This file was generated 2002-11-28 06:10 GMT. This movie's information hasn't changed since 2002-01-07.
Scott Ventura >> Movie Commentary >> December 1998 >> A Bug's Life
In its time, the animation for Toy Story was really amazing. The richness of the world was awe-inspiring, and the fantastic new possibilities for "camera" movement were used to their advantage. Watching A Bug's Life, I was hit with the same awe, only more so. The imagery here is astonishingly real everywhere the designers chose to make it real. The natural textures of the plants and ground look excellent. The movie wisely avoids having human characters, so the insufficient quality with which they would have been rendered is not an issue.
The movie imbues the audio track with some excellent jokes. The sound design, by Gary Rydstrom is wonderful. At the insect scale, the sound of a grasshopper starting his wings would indeed sound like a motorcycle revving up. The sound of a bird pecking the ground would shake you quite powerfully. The IMDB lists fourteen people in the sound department, and I'd take my hat off to them if I were wearing one.
The sound design and the visual feel are among this movie's greatest assets. Unfortunately, the plot and screenwriting don't keep pace. I predict that the story doesn't lend itself to as much repeat viewing as Toy Story, but it'll be a while before I know for sure. The movie is certainly stuffed to the gills with throw-away visual gags, and probably rewards repeat inspections.
The showing that I attended was preceded by Jan Pinkava's wonderful Geri's Game. A definite crowd pleaser, Geri's Game appears to be a simple game of chess, but Geri himself proves to be quite a character (or two). The surfaces of the chess set are impeccably well done, so much so that it makes the rendering of Geri look weak in comparison. The editing techniques used to create the characters are perfect, practically winking at the audience who know that they are suspending disbelief to allow it to work.
I was troubled by the choice to use human-style eyes on most of the insects. While it certainly lends itself to toy production, it seems a little unnecessarily kiddish. The nuances with the iris encourage examination of the sclera as well, and those are flawless.
In a move that has me a bit upset, Disney chose to delay the release of the Deluxe Edition of the DVD for A Bug's Life until several months after I'd bought the regular version. While I resent the 50 USD list price, I am much less happy for not having known that a version of the disc with so much extra content was going to be made available so soon. As a result, I will now live without the commentaries, isolated score and sound effects tracks, deleted scenes, design concepts, behind-the-scenes goodies, and explanation of the conversion from wide screen to full screen. As a late-blooming fan of the movie, I now really want all that stuff, but find it hard to justify investing in it a second time. The rest of this section is my now-half-inappropriate opinion of the non-deluxe disc.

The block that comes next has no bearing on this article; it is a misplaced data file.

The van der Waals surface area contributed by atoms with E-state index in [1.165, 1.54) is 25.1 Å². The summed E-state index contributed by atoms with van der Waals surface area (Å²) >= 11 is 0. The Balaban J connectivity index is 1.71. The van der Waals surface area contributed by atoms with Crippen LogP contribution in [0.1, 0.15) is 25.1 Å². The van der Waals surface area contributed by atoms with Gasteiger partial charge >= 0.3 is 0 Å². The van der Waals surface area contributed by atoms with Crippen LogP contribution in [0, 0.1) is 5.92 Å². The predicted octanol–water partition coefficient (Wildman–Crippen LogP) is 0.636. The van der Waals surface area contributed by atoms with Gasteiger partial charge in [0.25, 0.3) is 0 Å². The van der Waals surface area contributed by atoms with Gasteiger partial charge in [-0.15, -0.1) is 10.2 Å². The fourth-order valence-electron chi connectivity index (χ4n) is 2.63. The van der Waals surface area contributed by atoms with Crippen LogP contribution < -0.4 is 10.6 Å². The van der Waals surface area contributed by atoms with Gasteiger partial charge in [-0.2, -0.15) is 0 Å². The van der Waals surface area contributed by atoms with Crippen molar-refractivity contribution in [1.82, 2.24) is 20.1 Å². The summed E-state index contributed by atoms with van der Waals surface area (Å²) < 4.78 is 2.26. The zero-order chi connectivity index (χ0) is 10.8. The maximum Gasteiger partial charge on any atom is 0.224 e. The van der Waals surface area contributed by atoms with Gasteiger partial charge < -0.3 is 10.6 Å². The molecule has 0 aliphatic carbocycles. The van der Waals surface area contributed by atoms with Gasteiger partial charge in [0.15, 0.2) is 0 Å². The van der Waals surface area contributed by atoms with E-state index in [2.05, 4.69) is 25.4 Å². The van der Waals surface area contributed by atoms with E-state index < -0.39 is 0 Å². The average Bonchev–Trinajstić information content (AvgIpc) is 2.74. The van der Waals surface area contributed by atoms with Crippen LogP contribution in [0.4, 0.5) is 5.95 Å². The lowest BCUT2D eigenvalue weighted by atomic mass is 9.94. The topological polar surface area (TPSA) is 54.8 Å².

After seeing the quality of the DVD of Antz, I'm surprised that the DVD for A Bug's Life offers so little. Other than both versions of the credit sequences and Geri's Game, the disc has nothing to offer. There aren't even animated menus! Perhaps it's just sour grapes, or perhaps all that capacity went to the movie itself. The quality of the picture is exceptional. The direct-from-digital transfer is very sharp and the colors are vivid. Both wide screen and full screen versions are on the disc, but sometimes it's hard to tell which one is better. The full screen is "recomposed", which indicates to me that it's been decropped in places, and actually shows more of some scenes. A side-by-side comparison is difficult without two players, though, because the multiple-angle feature isn't used to switch between the two.
One fairly large annoyance has to do with the credit out-takes. The out-takes don't start until about ninety seconds into the credits. When selecting the out-take reels from the menus, I'd expect to see just the out-takes, and perhaps rendered at the same screen resolution as the movie. Unfortunately, that isn't the case. I'll admit that it is possible to fast-forward through the first ninety seconds of credits, it shouldn't be necessary to do so. Fortunately, unlike the Austin Powers DVD, the combination of credits and movie doesn't cause a quality issue. I have noticed that reaching the credits after watching the movie in full-screen superimposes the credits over full-screen rendering of the out-takes, but that's only available for the first batch. The second batch, only available from the menus, is always wide screen.